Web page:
Leicestershire fall short despite twin tons
Surrey 483 and forfeit drew with Leicestershire 123 for 0 dec and 338 for 8
Sometimes the margins between success and failure really are agonisingly small. While history may well remember the summer of 2010 as one of the most miserable in the history of Leicestershire CCC, it could all have been different.
Set a demanding target of 361 in a minimum of 76 overs on the last day of this game at Grace Road, Leicestershire fell just 23 runs short. Had they won, it would have been the fourth highest successful run chase in their Championship history and they would have jumped to third in the table.
As it is, however, the draw for which they were forced to settle ends any lingering promotion hopes and, realistically, any chance they had of focusing on cricket for the last month of the season. There will be no silver lining for Leicestershire.
In the end, Surrey almost stole the win. With Chris Tremlett suddenly transformed into a world-class fast bowler - which is not how he looked for most of the day - Leicestershire lost 5 for 42 in 11 overs of the final session and were left clinging on with eight wickets down.
Surrey didn't really deserve the win. Tremlett's last spell apart, their bowling was toothless and their fielding quite awful. For young men, the likes of Arun Harinath and Tom Lancefield ('Lance-can't-field' as one comedian in the press box puts it) are remarkably ponderous and unreliable.
There were times when some of Surrey's more senior players could barely conceal their frustration. Still, both sides deserve credit for showing the enterprise to set-up a run chase. While the declaration bowling in the morning was far from pretty, it did allow for a fascinating final couple of sessions.
Leicestershire were well on track at one stage, too. A stand of 183 in 36 overs for the fourth wicket between Jacques du Toit and Paul Nixon ensured the run-rate never climbed much above six and, with both men going well, Surrey looked bereft of ideas.
Both men scored their first championship centuries of the season. Du Toit, who pulled impressively and drove one straight six off Gareth Batty's off-spin, started cautiously (his first 50 contained just one boundary and occupied 96 balls) but accelerated smoothly, with his second 50 taking just 46 deliveries. 39-year-old Nixon was less orthodox. Several times he demonstrated his penchant for the reverse-sweep, but he also ran between the wickets superbly and drove nicely. His century contained nine boundaries and occupied 140 balls.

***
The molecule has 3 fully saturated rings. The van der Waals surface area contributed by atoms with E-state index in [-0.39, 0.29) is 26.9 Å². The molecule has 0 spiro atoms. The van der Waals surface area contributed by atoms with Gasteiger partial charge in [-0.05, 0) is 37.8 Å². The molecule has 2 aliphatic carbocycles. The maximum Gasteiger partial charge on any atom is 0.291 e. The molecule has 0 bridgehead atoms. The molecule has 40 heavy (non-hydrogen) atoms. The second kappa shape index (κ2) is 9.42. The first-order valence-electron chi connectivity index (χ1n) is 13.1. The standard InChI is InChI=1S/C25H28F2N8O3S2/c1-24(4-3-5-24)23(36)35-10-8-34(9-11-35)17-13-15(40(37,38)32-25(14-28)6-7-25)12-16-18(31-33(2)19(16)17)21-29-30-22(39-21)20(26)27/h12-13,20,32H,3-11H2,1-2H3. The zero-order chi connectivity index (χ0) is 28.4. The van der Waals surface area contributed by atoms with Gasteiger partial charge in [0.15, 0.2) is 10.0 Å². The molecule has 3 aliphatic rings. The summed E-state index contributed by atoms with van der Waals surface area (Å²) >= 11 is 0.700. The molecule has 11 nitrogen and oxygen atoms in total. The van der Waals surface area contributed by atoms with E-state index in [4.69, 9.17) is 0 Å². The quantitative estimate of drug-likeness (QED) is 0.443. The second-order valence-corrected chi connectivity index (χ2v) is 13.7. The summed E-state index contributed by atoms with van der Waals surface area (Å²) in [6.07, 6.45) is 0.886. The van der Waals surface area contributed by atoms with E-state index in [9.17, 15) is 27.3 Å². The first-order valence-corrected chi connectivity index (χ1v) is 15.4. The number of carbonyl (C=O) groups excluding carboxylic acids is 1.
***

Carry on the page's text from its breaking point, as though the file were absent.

Intriguingly, both men are out of contract at the end of this season and far from certain to win new deals. These innings may not make much difference, either. Increasingly it is finance, not cricketing merit, that will govern such issues and, as many players may shortly discover, it will not pay to be out of contract at the end of the next couple of seasons.
The loss of du Toit, clipping to mid-wicket, precipitated a decline, however. Tremlett produced yorker after yorker to dry up the scoring and, when Nixon was deceived by Jade Dernbach's excellent slower ball and dragged it on to his stumps, the chase was over. It was a brave effort from Leicestershire, however. Particularly for a side dismissed as "dreadful" by their own chairman on the first morning of the match.
Meanwhile, off the pitch, Leicestershire's board held an informal meeting on Thursday night to discuss the implications of the players' letter demanding the resignation of the chairman, Neil Davidson.
The board subsequently released a statement which, more or less, said nothing. It read: "An informal meeting of Directors took place on Thursday 26th August to bring those Directors returning from holiday up to date with recent events at the club. A full Board meeting is scheduled for Friday 3rd September when the Chairman returns from holiday. A statement will be released after that meeting." Elsewhere, the petitioners calling for a Special General Meeting have written to the club's president, David Wilson, asking him to intervene in the matter.